A TransAsia Airways plane with 26 people on board landed with only one of its two engines on Tuesday, as the Taiwanese airline faces persistent questions over its safety record after two fatal crashes since July last year.
The early morning flight from Taipei to Magong in the Penghu islands was carrying 22 passengers and four crew when the pilot of the ATR 72-500 plane spotted an oil leak, the carrier said.
"The pilot found one engine was leaking lubricant oil and had to shut it down in accordance with the standard operation procedures," the statement said, adding that the airline immediately informed the Civil Aeronautics Administration.
The incident came after the Taiwanese airline suffered two deadly crashes in the past 15 months that killed a total of 91 people.
In February, an ATR 72-600 with 53 passengers and five crew on board clipped a bridge and plunged into a river shortly after taking off from Taipei airport, leaving only 15 survivors.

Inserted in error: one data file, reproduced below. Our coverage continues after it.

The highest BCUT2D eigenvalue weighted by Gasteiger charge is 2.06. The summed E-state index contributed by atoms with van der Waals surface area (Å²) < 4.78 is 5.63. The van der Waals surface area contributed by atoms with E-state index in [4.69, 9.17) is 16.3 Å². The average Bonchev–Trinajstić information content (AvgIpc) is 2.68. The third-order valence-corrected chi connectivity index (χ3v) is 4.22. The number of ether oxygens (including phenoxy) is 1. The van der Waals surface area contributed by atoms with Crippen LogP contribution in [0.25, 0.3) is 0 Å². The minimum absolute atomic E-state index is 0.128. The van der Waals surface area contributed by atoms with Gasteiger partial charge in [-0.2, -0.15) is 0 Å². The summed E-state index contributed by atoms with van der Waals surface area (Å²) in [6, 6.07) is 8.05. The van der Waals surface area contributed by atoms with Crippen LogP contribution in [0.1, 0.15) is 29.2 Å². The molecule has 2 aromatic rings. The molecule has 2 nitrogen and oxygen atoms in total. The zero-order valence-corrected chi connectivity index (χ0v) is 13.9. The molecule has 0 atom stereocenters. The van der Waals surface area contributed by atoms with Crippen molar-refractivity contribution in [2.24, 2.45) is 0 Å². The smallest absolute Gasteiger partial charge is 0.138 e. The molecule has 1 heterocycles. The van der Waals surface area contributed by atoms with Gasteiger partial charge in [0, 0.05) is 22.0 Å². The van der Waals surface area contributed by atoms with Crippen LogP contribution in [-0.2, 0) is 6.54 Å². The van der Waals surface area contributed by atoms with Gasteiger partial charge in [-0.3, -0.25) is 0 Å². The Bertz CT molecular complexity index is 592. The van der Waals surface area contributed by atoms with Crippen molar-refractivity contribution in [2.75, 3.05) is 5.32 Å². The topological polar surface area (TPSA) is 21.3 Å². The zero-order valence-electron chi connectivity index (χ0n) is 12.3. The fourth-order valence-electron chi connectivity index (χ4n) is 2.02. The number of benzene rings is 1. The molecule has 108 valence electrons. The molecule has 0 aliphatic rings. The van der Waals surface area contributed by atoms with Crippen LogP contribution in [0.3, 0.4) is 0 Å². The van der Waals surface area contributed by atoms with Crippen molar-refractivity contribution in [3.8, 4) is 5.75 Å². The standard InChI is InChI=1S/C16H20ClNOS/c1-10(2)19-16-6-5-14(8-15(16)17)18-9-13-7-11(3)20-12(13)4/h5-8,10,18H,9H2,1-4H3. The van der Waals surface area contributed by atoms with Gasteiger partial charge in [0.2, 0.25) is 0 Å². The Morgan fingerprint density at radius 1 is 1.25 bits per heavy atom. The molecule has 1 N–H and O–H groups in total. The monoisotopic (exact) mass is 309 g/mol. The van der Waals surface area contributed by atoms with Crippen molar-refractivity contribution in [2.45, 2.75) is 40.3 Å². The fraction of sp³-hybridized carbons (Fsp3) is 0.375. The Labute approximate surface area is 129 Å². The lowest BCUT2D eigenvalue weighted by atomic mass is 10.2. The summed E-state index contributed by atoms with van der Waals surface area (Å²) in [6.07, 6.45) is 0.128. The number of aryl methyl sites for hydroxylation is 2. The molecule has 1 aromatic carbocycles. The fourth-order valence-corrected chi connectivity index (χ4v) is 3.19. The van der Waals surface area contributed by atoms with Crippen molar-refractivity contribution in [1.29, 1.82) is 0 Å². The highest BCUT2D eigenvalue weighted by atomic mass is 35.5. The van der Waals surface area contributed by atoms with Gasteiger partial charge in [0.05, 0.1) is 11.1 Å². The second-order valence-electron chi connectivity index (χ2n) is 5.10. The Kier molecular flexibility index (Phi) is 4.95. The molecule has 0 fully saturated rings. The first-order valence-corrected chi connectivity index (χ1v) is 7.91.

This followed another accident in July last year, when an ATR 72-500 propeller plane -- the same model as the flight involved in Tuesday's incident -- carrying 54 passengers and four crew crashed into houses in Magong on a domestic flight. Ten people survived, some of them badly injured.
A "factual report" released in July by Taiwan's Aviation Safety Council showed that one of the pilots in the Taipei crash had shut down the plane's only working engine, without attributing responsibility or drawing final conclusions about the cause.
The draft of that report is due out in November with the final version expected in April 2016.
TransAsia said they had stepped up pilot training and brought in new safety experts amid public outrage over the two incidents.  
Taiwan's aviation regulator had also ordered TransAsia pilots to take an oral test on basic operating and emergency procedures for the French-made aircraft after the initial findings of the February crash pointed to pilot error.